Far too often, couples that live in homes together — married or unmarried — don’t understand how the ownership of their homes is actually structured. In the hundreds of times that I’ve sat down with same-sex couples to review their estates, we’ve uncovered ownership issues as often as not. Many of those less than ideal situations can be updated or repaired easily enough. But I have also seen too many cases in which one half of the couple becomes homeless after a break-up or the death of a partner or spouse.
The problems typically center around unequal ownership stakes. See if any of these scenarios sound familiar. Maybe one of you owned the house before you met. Or, when it came time to buy, one of you had the down payment and the income to pay most of the carrying costs. Now you’re living together and treating the home like it belongs to both of you, but still only one name is on the deed. Other times, the lopsided arrangement happens because one of you has a less than sterling credit history and a lender advises you to put just one name on the deed for that condo or townhouse. Even if you’re splitting the costs down the middle, the person on the deed is the one and only owner.
None of those setups are wrong, per se. It may be the arrangement that makes you most comfortable. But you must understand the risks. Even if that’s how your home-owning relationship started, it doesn’t have to stay that way. Typically, the costs to re-deed property from one person to two people are minimal. You can protect the interests of the original owner with a partnership agreement or a pre- or post-nuptial agreement. But making sure that the surviving spouse or partner of someone who has died has a place to live (in my opinion) overrides almost every other concern.
I believe that one of the shockers in the real estate industry is just how often well-intended property deeds have built-in title problems. You’d imagine that all of the people who handle that part of the transactional process could come up with the right structure with their eyes closed. And you would be wrong. There are THREE ways that couples can hold title to real estate together and each generates a different result when one co-owner dies.
Tenants-in-common means that the share left by a deceased partner goes straight into that person’s estate. If there is no will, that share gets divided among legal heirs, whoever they may be—say, your partner’s estranged brother from Kansas. Even if there is a will, the deceased co-owner’s share goes through probate.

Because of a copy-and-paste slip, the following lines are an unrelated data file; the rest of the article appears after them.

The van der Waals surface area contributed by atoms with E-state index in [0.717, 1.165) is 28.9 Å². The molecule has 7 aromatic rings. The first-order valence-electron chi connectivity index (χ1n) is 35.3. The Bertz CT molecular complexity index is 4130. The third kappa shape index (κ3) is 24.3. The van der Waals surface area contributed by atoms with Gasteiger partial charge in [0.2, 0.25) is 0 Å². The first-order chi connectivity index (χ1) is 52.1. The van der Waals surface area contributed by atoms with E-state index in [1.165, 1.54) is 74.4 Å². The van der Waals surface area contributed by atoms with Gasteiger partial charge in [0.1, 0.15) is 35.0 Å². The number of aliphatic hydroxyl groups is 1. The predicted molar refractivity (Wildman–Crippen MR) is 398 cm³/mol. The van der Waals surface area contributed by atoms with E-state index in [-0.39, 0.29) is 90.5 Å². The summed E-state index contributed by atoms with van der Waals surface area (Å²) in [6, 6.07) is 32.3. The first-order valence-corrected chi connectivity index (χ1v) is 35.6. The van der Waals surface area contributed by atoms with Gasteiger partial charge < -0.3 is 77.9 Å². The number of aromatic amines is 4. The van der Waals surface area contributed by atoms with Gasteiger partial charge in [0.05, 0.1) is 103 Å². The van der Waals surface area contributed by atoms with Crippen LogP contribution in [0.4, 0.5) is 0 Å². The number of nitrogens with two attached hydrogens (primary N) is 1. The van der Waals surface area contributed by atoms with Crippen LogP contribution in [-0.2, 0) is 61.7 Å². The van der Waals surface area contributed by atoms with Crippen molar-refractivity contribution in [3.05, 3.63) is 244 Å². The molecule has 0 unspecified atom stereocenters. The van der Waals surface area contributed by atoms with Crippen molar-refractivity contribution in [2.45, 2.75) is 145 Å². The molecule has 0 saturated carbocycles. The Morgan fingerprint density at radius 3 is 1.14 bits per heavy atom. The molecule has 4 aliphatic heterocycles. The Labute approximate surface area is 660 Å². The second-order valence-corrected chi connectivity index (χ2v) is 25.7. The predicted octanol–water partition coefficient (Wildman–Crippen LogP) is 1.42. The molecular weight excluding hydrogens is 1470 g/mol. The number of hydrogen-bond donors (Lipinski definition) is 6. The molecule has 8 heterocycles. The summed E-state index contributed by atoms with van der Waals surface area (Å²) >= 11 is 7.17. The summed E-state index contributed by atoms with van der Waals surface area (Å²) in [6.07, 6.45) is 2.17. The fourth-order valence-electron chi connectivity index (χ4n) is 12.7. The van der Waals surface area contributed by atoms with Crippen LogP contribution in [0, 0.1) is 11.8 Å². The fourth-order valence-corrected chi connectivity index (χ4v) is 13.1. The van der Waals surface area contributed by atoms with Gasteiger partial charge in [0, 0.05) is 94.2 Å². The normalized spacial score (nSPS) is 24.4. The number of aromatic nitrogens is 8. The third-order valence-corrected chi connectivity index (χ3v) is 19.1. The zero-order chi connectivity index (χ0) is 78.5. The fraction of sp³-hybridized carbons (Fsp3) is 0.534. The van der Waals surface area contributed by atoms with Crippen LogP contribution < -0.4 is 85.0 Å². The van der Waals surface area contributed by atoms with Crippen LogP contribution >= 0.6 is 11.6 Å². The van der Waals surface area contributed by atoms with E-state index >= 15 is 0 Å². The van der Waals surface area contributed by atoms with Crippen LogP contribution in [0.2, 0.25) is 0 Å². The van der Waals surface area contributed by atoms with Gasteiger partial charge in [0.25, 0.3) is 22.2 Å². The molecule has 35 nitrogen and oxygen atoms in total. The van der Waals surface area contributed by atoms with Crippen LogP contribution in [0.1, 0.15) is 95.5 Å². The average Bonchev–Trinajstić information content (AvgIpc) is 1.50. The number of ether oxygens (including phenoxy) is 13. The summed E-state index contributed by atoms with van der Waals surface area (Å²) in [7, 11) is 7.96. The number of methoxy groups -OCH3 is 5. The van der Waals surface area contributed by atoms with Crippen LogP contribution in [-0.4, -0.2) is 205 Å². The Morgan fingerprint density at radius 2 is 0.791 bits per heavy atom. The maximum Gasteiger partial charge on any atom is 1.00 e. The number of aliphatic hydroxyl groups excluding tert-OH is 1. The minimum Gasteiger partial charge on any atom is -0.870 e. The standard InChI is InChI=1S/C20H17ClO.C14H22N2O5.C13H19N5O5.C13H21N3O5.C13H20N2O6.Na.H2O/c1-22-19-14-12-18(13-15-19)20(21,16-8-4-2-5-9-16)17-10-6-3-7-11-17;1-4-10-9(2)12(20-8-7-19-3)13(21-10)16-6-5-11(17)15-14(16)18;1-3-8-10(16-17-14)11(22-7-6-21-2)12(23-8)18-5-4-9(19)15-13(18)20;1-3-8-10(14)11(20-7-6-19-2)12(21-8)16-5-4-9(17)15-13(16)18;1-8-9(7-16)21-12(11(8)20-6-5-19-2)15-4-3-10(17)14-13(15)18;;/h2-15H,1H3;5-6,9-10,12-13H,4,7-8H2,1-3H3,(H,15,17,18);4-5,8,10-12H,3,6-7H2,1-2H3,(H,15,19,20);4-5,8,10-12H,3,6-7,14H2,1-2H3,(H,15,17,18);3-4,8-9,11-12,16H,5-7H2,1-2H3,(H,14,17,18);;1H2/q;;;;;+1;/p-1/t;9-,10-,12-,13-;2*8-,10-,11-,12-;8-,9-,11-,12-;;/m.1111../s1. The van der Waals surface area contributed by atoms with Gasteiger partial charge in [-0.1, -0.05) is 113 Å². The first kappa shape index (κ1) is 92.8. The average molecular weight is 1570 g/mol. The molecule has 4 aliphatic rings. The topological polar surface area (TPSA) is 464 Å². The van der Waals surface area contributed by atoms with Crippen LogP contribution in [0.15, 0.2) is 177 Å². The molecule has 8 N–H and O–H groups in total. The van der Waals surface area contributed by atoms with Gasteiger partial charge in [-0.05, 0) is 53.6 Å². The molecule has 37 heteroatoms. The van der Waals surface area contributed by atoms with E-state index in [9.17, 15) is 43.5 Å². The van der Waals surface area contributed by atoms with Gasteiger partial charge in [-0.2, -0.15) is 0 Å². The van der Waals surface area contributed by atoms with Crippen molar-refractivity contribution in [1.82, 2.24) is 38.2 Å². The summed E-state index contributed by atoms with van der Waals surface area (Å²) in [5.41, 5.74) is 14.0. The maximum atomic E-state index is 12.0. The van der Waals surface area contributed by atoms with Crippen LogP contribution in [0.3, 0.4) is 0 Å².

Joint tenants with rights of survivorship is better—and until the legalization of same-sex marriage, it was the best most of us could do. If your home is titled in this way, the survivor inherits the property automatically, though you still have to satisfy any outstanding judgments or liens against the property.
Tenants by the entirety is available only to married couples. It provides the greatest level of protection because it guarantees that the property will go to the surviving spouse automatically, free and clear of most liens that were only against the interest of the person who died.
Even if the terminology makes your head spin, the process of understanding and cleaning up the ownership structure of your home is reasonably simple. First you tackle the practical question of whose name or names should be on the deed. Then you work with an attorney to be sure the deed is drafted properly, that the nature of the relationship between the parties is portrayed correctly, and that the property is described accurately.
If you are preparing to purchase a home, do not assume that settlement agents will automatically title the property in the best way for your circumstances. If you already own a home together, don’t take it for granted that it is titled in the best way—especially if you are married now, but weren’t married back when you made the purchase. I see deeds that are conspicuously wrong almost every week. They are easy and inexpensive to correct, but only if the error is found while both parties are alive and well. If you have a question about any of the real estate topics covered in this column, please don’t hesitate to call me or send me an e-mail.
(This column is not intended to provide legal advice, but only general guidance that may or may not be applicable to your specific situation.)
Lawrence Jacobs has helped hundreds of same-sex couples and LGBT singles in the Washington area protect their assets and loved ones through partnership planning. He is a partner at McMillan Metro, P.C. and has practiced law for 42 years. He is admitted to the bar in Maryland, Virginia and the District of Columbia. Learn more about Larry and his practice at PartnerPlanning.com.